To bring back another example, we can look at Allomancy. Pewter is the Allomantic metal that enhances the users physical abilities and strength. They can work and fight for longer, carry more, run faster, tolerate more pain, hit harder, and are just generally much more physically powerful. By itself this can get boring pretty fast. But in order to activate Allomantic powers, one must first ingest the metal, in this case pewter, and then they must use their innate abilities to do what Sanderson calls burning.
The Allomancer burns the metal inside of her and gains the powers assigned to that specific metal. The burning process, however, consumes the metal, and once she’s run out of pewter all the exhaustion and pain and stress that she was putting her body through without feeling it comes crashing back into her, and it’s awful. Once she runs out of pewter, she’s vulnerable. That raises the stakes, creates conflict, and makes the magic far more interesting than it would have been without any weaknesses. Which brings me to my last topic.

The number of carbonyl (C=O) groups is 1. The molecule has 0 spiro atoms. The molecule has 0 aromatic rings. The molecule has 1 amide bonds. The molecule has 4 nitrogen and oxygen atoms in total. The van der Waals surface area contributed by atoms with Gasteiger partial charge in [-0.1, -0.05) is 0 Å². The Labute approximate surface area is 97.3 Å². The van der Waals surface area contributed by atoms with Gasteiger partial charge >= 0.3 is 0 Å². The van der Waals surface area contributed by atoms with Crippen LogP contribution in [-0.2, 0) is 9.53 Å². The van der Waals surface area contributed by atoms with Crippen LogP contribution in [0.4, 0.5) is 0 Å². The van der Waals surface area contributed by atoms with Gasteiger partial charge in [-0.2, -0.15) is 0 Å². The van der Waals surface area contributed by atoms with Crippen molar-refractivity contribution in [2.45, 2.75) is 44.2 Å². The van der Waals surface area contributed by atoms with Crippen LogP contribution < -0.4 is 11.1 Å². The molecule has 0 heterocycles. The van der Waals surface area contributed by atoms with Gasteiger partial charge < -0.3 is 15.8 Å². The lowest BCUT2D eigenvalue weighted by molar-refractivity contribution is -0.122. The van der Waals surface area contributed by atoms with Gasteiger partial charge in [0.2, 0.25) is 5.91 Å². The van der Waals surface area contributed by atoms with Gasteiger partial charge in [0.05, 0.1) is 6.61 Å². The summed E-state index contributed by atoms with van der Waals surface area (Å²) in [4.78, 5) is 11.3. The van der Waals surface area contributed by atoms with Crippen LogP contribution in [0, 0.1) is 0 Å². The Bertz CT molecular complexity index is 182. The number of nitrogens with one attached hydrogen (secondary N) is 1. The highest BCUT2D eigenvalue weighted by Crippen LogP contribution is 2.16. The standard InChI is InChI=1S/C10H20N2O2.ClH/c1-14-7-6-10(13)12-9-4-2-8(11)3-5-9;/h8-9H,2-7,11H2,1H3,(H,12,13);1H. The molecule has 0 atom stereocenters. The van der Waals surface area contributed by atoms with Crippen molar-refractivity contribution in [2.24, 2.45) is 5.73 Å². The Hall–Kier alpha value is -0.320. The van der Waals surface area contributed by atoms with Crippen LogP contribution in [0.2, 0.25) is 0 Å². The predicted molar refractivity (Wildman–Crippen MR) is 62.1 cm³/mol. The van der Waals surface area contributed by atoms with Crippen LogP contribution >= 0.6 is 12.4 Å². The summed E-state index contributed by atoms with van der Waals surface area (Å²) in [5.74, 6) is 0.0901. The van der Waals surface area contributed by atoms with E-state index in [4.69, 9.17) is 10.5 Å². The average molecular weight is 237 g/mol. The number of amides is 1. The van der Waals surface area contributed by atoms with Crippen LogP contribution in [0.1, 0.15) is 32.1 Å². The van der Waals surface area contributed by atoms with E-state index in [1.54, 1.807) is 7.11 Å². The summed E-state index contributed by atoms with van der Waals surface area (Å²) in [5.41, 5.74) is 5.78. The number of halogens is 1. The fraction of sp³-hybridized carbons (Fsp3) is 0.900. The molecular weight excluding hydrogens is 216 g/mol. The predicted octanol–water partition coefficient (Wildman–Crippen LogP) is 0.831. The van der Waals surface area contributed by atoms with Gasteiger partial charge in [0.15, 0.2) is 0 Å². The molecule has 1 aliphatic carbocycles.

Strengths and Weaknesses
A magic system is just like a character. It has traits and flaws and strengths and weaknesses, and if there are no flaws and weaknesses it’ll make for a boring magic system, just as a flawless character is a boring one.
Now, a magic’s weaknesses might be different than a magic’s flaws. These terms are really just arbitrary things I like to use to help me think about it. Brandon Sanderson does something similar, but whether he does it the same was as I do or not, I can’t remember. Just bear with me as I use these words, and if others use them differently, feel free to do it their way. Disclaimer over.
In my process, a flaw is something within the magic system itself that makes it weaker, balances its strengths, or creates loopholes that, generally, hurt our protagonists (loopholes that help them can and often are a good thing as well, but are part of a different conversation).